I have fond memories of Nintendo’s iconic Game Boy handheld console.
In fact, the Game Boy was the first video game system that was truly mine, and I begged my parents to buy me one for years in the early 90s. I even still have my classic, yellow Game Boy sitting at home in a drawer, though playing the system today is a painful experience due to its difficult to view monochrome screen that lacks a backlight.
Now, Retro-bit, a manufacturer that’s revived a variety of retro consoles with a fresh gloss of modern technology, has plans to bring Nintendo’s portable console back from the dead. The Super Retro Boy is a clone of the original Game Boy, complete with its highly-recognizable rectangular form factor.
This is where the similarities between both devices end, however. The Super Retro Boy is capable of playing Game Boy, Game Boy Colour and Game Boy Advanced cartridges. The handheld device also comes equipped with a 2,500mAh rechargeable battery that allows it to operate for 10 hours on a single charge, a shatter-resistant TFT HD display, and a surprisingly cheap $80 USD (about $105 CAD) price tag when it launches in North America in August 2017.
Since the Super Retro Boy also supports Gameboy Advance titles, Retro-bit needed to come up with a solution to accommodate that portable console’s additional shoulder buttons. While adding two additional face buttons isn’t an ideal solution, it’s likely the best option given how difficult it would be to reach shoulder buttons with the original Game Boy’s body (though, they could have put the buttons on the back).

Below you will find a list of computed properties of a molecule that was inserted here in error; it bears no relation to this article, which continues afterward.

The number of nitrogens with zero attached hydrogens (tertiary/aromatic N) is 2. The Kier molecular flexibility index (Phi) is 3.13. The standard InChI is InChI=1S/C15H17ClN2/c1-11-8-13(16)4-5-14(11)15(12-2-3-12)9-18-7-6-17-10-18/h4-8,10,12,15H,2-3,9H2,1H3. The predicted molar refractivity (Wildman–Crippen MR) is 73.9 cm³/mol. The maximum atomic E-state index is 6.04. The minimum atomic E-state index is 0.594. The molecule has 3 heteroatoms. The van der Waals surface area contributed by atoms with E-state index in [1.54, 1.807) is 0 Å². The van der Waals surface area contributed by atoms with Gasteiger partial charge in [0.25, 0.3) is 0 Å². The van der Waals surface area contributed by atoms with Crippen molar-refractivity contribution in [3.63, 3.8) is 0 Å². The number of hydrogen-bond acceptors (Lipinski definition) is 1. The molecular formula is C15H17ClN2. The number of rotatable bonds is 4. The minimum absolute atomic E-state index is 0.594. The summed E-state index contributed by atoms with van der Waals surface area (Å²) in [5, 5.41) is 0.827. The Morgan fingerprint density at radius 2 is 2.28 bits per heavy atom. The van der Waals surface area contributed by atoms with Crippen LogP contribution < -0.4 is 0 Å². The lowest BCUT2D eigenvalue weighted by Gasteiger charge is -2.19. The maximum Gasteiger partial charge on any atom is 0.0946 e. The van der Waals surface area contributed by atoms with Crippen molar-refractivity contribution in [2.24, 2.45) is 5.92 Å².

I often think about picking up my old Game Boy, but as soon as I do, I put it right back down again because the screen is just too difficult to look at by today’s standards. The Super Retro Boy allows me to circumvent this issue by letting my play classics like Super Mario Land (which I still say is one of the best Mario game), Crash Dummies and the best Game Boy game ever released, The Legend of Zelda: Link’s Awakening, all with a backlit screen.
Given the popularity of Nintendo’s recently released NES Classic, it’s likely that this gaming blast from the past, despite not being developed by the Japanese gaming giant, is going to sell like crazy.
Nintendo’s Game Boy was originally released in 1989 in North America. Combined, the Game Boy and its successor, the Game Boy Colour, have sold 118 million units worldwide. Despite only featuring a monochrome display, the Game Boy destroyed its main competitor, Sega’s Game Gear, in the sales department, largely because of its more affordable price tag and impressive battery life.